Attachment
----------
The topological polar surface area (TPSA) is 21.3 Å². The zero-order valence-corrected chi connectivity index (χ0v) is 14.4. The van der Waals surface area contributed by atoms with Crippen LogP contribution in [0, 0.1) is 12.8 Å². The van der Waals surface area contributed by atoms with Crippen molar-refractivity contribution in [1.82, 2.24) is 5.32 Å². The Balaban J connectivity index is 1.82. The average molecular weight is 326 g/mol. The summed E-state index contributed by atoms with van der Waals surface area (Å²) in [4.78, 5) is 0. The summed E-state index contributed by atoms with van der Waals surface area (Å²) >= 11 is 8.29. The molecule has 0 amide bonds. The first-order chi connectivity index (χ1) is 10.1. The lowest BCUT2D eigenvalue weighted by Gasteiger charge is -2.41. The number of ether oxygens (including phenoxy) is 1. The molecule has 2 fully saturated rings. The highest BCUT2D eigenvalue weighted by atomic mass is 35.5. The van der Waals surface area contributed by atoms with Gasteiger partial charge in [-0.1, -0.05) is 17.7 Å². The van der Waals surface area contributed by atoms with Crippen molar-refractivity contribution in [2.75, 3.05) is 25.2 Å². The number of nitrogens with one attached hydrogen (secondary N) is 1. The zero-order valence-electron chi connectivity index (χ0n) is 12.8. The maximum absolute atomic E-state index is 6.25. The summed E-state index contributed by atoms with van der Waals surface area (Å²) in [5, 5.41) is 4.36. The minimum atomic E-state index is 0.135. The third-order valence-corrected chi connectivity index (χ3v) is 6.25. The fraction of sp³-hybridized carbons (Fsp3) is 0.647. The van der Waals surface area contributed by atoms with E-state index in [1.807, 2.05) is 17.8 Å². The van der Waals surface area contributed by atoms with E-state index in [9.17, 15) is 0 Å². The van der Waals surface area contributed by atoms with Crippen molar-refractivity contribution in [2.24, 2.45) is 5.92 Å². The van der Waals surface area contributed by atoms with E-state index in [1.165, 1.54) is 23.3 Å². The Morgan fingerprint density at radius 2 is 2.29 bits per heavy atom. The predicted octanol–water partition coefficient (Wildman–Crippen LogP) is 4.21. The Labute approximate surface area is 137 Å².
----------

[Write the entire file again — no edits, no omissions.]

The topological polar surface area (TPSA) is 21.3 Å². The zero-order valence-corrected chi connectivity index (χ0v) is 14.4. The van der Waals surface area contributed by atoms with Crippen LogP contribution in [0, 0.1) is 12.8 Å². The van der Waals surface area contributed by atoms with Crippen molar-refractivity contribution in [1.82, 2.24) is 5.32 Å². The Balaban J connectivity index is 1.82. The average molecular weight is 326 g/mol. The summed E-state index contributed by atoms with van der Waals surface area (Å²) in [4.78, 5) is 0. The summed E-state index contributed by atoms with van der Waals surface area (Å²) >= 11 is 8.29. The molecule has 0 amide bonds. The first-order chi connectivity index (χ1) is 10.1. The lowest BCUT2D eigenvalue weighted by Gasteiger charge is -2.41. The number of ether oxygens (including phenoxy) is 1. The molecule has 2 fully saturated rings. The highest BCUT2D eigenvalue weighted by atomic mass is 35.5. The van der Waals surface area contributed by atoms with Gasteiger partial charge in [-0.1, -0.05) is 17.7 Å². The van der Waals surface area contributed by atoms with Crippen molar-refractivity contribution in [2.75, 3.05) is 25.2 Å². The number of nitrogens with one attached hydrogen (secondary N) is 1. The zero-order valence-electron chi connectivity index (χ0n) is 12.8. The maximum absolute atomic E-state index is 6.25. The summed E-state index contributed by atoms with van der Waals surface area (Å²) in [5, 5.41) is 4.36. The minimum atomic E-state index is 0.135. The third-order valence-corrected chi connectivity index (χ3v) is 6.25. The fraction of sp³-hybridized carbons (Fsp3) is 0.647. The van der Waals surface area contributed by atoms with E-state index in [1.807, 2.05) is 17.8 Å². The van der Waals surface area contributed by atoms with E-state index in [9.17, 15) is 0 Å². The van der Waals surface area contributed by atoms with Crippen molar-refractivity contribution in [2.24, 2.45) is 5.92 Å². The van der Waals surface area contributed by atoms with E-state index in [1.165, 1.54) is 23.3 Å². The Morgan fingerprint density at radius 2 is 2.29 bits per heavy atom. The predicted octanol–water partition coefficient (Wildman–Crippen LogP) is 4.21. The Labute approximate surface area is 137 Å².